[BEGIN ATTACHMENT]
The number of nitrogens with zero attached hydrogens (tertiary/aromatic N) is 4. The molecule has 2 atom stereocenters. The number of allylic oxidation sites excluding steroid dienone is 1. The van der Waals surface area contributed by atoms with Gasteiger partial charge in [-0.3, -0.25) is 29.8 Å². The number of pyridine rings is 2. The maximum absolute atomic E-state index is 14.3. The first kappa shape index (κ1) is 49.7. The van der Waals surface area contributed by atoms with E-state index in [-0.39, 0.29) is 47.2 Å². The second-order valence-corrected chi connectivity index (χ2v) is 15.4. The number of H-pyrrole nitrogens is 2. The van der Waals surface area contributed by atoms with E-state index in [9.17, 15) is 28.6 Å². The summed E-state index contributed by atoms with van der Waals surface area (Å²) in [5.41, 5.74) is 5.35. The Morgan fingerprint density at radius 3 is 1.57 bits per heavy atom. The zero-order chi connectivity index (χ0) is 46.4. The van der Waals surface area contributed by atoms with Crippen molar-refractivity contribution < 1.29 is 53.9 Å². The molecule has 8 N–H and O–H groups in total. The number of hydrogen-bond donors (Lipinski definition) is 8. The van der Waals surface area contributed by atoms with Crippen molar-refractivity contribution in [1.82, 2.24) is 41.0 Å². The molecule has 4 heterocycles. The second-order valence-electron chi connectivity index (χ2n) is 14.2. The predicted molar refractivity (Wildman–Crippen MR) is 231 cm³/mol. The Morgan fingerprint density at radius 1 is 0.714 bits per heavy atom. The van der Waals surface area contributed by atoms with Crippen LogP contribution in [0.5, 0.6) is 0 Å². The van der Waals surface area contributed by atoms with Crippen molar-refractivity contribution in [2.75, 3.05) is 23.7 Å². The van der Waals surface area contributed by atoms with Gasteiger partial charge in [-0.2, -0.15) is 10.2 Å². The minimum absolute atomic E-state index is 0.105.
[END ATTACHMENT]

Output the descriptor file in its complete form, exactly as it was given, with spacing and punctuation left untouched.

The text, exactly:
The number of nitrogens with zero attached hydrogens (tertiary/aromatic N) is 4. The molecule has 2 atom stereocenters. The number of allylic oxidation sites excluding steroid dienone is 1. The van der Waals surface area contributed by atoms with Gasteiger partial charge in [-0.3, -0.25) is 29.8 Å². The number of pyridine rings is 2. The maximum absolute atomic E-state index is 14.3. The first kappa shape index (κ1) is 49.7. The van der Waals surface area contributed by atoms with E-state index in [-0.39, 0.29) is 47.2 Å². The second-order valence-corrected chi connectivity index (χ2v) is 15.4. The number of H-pyrrole nitrogens is 2. The van der Waals surface area contributed by atoms with E-state index in [9.17, 15) is 28.6 Å². The summed E-state index contributed by atoms with van der Waals surface area (Å²) in [5.41, 5.74) is 5.35. The Morgan fingerprint density at radius 3 is 1.57 bits per heavy atom. The zero-order chi connectivity index (χ0) is 46.4. The van der Waals surface area contributed by atoms with Crippen molar-refractivity contribution < 1.29 is 53.9 Å². The molecule has 8 N–H and O–H groups in total. The number of hydrogen-bond donors (Lipinski definition) is 8. The van der Waals surface area contributed by atoms with Crippen molar-refractivity contribution in [1.82, 2.24) is 41.0 Å². The molecule has 4 heterocycles. The second-order valence-electron chi connectivity index (χ2n) is 14.2. The predicted molar refractivity (Wildman–Crippen MR) is 231 cm³/mol. The Morgan fingerprint density at radius 1 is 0.714 bits per heavy atom. The van der Waals surface area contributed by atoms with Crippen LogP contribution in [0.5, 0.6) is 0 Å². The van der Waals surface area contributed by atoms with Crippen molar-refractivity contribution in [2.75, 3.05) is 23.7 Å². The van der Waals surface area contributed by atoms with Gasteiger partial charge in [-0.2, -0.15) is 10.2 Å². The minimum absolute atomic E-state index is 0.105.